We recently shared an op-ed with you written by Florida fisherman Chad Haggert for the Tampa Bay Times. In the piece, he described H.R. 200 and S. 1520, two pieces of legislation currently being considered by Congress, as unnecessary and threatening the progress being made by fishermen.
Chad is not the only one who opposes H.R. 200 and S. 1520. Many important industry leaders around the country are speaking out against these harmful bills. This includes Alabama fisherman David Walker who wrote a powerful piece in The Hill about how proposals like S. 1520 undermine the health and productivity of fisheries in the Gulf and around the country. Capt. James Bruce, a long-time commercial fisherman from Mississippi, asserts that “congressional bills that could undermine science and harm a business I have built from the ground up, are not the solution.”
A letter signed by over two dozen chefs, including top chefs and restaurant owners from New Orleans, was sent to Congressional leaders earlier this year detailing how these bills, despite their titles, are “hardly what we would consider modern or strong” and are “taking our nation’s fisheries in the wrong direction and undermining gains made in the last ten years.”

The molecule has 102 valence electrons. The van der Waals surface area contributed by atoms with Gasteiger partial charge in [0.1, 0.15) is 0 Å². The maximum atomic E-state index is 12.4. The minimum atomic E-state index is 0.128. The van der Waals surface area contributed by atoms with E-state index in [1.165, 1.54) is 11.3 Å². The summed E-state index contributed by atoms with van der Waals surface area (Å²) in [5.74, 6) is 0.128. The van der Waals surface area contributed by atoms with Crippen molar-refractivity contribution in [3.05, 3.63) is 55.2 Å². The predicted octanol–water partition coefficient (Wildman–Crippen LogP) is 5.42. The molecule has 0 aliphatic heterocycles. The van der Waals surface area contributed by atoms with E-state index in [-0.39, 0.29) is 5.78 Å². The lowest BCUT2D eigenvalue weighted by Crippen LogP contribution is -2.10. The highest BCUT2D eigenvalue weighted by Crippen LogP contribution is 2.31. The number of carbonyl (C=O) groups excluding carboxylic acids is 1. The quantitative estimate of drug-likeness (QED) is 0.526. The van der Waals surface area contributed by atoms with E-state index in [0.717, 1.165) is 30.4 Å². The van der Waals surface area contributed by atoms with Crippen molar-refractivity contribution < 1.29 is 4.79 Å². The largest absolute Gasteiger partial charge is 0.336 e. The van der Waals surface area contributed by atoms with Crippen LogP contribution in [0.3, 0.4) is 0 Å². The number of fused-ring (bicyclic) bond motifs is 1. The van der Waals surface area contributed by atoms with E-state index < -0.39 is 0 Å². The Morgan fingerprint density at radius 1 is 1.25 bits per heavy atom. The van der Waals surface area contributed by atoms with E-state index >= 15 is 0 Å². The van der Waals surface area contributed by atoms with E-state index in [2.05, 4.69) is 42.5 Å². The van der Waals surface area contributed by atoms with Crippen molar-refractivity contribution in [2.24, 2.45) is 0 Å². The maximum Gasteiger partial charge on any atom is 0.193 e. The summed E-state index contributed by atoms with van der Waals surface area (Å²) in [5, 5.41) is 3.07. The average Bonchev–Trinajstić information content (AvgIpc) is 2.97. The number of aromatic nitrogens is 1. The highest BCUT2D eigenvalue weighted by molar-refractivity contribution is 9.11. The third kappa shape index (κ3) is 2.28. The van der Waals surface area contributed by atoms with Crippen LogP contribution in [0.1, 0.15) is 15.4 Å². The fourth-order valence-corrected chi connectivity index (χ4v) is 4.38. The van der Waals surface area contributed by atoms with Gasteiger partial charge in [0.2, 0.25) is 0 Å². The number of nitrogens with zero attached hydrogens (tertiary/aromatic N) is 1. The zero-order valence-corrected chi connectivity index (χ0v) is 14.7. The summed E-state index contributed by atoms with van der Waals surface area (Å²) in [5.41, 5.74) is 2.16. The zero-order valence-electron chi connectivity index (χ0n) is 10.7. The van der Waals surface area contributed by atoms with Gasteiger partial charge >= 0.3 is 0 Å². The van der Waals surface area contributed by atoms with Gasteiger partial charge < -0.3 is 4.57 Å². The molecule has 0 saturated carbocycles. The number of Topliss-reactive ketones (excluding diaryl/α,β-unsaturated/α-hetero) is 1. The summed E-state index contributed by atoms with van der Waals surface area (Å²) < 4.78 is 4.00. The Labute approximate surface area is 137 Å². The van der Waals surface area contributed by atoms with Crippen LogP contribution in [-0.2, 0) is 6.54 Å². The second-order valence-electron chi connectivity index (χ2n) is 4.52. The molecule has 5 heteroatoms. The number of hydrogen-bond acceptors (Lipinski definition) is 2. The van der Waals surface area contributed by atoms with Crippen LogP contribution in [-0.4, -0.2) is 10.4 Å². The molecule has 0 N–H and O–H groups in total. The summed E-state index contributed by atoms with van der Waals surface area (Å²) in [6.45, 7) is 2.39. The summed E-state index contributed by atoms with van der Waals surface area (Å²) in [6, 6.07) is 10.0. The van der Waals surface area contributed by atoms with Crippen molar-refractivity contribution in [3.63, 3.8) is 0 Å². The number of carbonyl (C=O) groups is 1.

All around the country, opposition continues to grow against these two dangerous bills. In April, Chef Rick Moonen wrote a column for the Las Vegas Sun about how these bills will negatively affect his business and those of other restaurateurs in Las Vegas, which collectively serve large volumes of seafood including from the Gulf. In the op-ed, he encourages Congress “to hold the line and ensure any changes to Magnuson-Stevens are built on what works: science-based management, strong accountability and a commitment to Nevada businesses and visitors who want to enjoy sustainable seafood for generations to come.”
While chefs, fishermen, and others continue to speak out, many Share The Gulf members are hopeful that the recently approved state recreational management pilots in Gulf may provide a more constructive way forward. As Chad Haggert wrote last month:
“HR 200 and S 1520 are largely driven by the need to fix the broken recreational management system in the Gulf. But unlike these new state pilot programs, these bills don’t solve any problems, they just create new ones by threatening fisheries with the risk of overfishing and creating bans and hurdles for proven tools.”